ADL Reports That Nicaragua’s Jewish Community Has Been Forced into Exile by Sandinist Government
Menu JTA Search

ADL Reports That Nicaragua’s Jewish Community Has Been Forced into Exile by Sandinist Government

Download PDF for this date

The Sandinist government of Nicaragua has forced the country’s entire Jewish community into exile, confiscating Jewish-owned property and taking over the synagogue in Managua, according to the Anti-Defamation League of B’nai B’rith.

Rabbi Morton Rosenthal, director of the ADL’s Latin American Affairs Department, made the disclosure in an article prepared by him for publication in the ADL Bulletin, the agency’s national publication.

Rosenthal, who last visited Nicaragua shortly before the Sandinists came to power in 1979, said the government of Nicaragua has been unresponsive to ADL appeals to end “these human rights violations ” and permit the return of the Jews to their country.

The forced exodus of the Nicaraguan Jewish community — numbering about 50 — took place after the Somoza regime was overthrown. Their ouster was effected, the article said, by subtle and direct threats or by forcible measures.


The case of Isaac Stavisky, a textile engineer, who was out of the country at the time of the Sandinist victory, was cited as an example. Stavisky, the article said, was advised that he should not return to his country “for his own safety because he and his brother-in-law were considered enemies of the revolution. “

The president of the Nicaraguan Jewish community, Abraham Gorn, was jailed after the Sandinist victory. “Gorn, ” Rosenthal wrote, “who was then 70 years old, was falsely accused of stealing land and was forced to sweep streets during the two weeks of his confinement.”

Six month later, he went on, Sandinists summarily ousted him from his factory and took it over. The Sandinists told factory workers to threaten to bomb his car if he returned. Gorn was quoted as saying that Carlos Arguello, currently Minister of Justice, confiscated his bank account and “then kicked me out of my home.”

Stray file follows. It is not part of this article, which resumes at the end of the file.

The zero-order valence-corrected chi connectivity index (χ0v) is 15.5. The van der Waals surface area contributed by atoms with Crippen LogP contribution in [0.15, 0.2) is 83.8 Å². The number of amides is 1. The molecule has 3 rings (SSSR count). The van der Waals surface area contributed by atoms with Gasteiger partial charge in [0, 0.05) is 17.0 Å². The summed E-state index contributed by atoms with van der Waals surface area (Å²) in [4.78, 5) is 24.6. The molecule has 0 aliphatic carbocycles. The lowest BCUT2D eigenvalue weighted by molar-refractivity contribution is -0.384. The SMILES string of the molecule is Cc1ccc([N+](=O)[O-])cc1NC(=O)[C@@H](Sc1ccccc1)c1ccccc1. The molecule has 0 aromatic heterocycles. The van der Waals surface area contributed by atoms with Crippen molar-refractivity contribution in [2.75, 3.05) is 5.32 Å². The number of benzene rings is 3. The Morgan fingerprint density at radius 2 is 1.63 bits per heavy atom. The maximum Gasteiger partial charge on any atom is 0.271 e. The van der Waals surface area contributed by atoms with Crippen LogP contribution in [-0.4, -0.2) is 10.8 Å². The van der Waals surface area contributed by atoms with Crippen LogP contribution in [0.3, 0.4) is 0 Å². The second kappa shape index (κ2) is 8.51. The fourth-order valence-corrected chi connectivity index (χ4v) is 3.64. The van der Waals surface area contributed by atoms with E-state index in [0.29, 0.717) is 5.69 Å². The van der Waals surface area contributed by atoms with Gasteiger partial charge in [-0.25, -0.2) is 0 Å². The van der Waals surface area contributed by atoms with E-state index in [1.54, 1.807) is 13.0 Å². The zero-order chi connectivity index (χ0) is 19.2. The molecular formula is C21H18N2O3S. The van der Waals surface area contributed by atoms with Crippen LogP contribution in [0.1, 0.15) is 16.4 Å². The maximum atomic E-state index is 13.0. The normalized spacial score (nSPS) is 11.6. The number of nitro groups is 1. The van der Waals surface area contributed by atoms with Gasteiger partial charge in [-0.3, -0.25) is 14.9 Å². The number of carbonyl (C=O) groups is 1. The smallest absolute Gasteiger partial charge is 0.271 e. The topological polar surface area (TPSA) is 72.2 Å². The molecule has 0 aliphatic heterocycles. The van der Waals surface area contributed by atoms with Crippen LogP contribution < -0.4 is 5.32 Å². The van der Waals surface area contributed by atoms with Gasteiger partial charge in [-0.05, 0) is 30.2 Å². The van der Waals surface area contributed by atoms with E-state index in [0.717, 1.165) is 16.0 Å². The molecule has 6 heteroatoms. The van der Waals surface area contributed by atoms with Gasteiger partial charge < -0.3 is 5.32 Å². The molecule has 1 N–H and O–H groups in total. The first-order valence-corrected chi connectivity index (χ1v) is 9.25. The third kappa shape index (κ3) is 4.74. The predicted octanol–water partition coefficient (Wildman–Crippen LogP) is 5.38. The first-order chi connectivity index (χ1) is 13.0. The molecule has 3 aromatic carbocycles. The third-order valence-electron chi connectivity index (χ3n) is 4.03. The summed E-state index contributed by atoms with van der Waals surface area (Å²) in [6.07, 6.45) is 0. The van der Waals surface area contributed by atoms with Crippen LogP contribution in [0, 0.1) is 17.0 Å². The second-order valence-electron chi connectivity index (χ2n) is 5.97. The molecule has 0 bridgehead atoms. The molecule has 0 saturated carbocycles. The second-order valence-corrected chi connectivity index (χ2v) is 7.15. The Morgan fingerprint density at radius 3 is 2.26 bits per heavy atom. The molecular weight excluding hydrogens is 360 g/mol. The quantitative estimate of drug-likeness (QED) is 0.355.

Despite the departure of the Jewish community, Rosenthal said, anti-Semitism still exists in the country. In July, 1982, he said that a Managua newspaper, Nuevo Diario, which often reflects government policy, published articles that were filled with virulent anti-Semitic statements such as a reference to “synagogues of Satan.”

The Sandinists have also converted the synagogue in Managua into a children’s social club, covering exterior Stars of David with propaganda posters and adorning the inside walls with anti-Zionist propaganda.

Nicaraguan Jews, according to the article, cite the long and close relationship between the Palestine Liberation Organization and the Sandinists as a source of their problems.


The article states that ADL has sought to alleviate the plight of Nicaraguan Jews in ongoing discussions with Nicaraguan diplomats for two years. In New York in 1981, the ADL brought the problems to the attention of Nicaragua’s Foreign Minister, Miguel d’Escoto, who promised to investigate the complaints.

Subsequently, Nicaraguan officials promised to review confiscation cases but have not yet delivered any response, nor have they responded to ADL requests to state the conditions under which Jews could return to their country.

Noting that Minister of Justice Arguello said at a recent meeting of the Human Rights Committee at the United Nations that the government would consider a request from Nicaraguan Jews that the synagogue be returned to them as a place of worship, Rosenthal said:

“This is a meaningless promise in a country without Jews.”

Founding Funders

The digitization of the JTA Archive would not have been possible without the generous support of the following donors:
  • The Gottesman Fund
  • Righteous Persons Foundation
  • Charles H. Revson Foundation
  • Elisa Spungen Bildner and Robert Bildner, in honor of Norma Spungen
  • George S. Blumenthal
  • Grace and Scott Offen Charitable Fund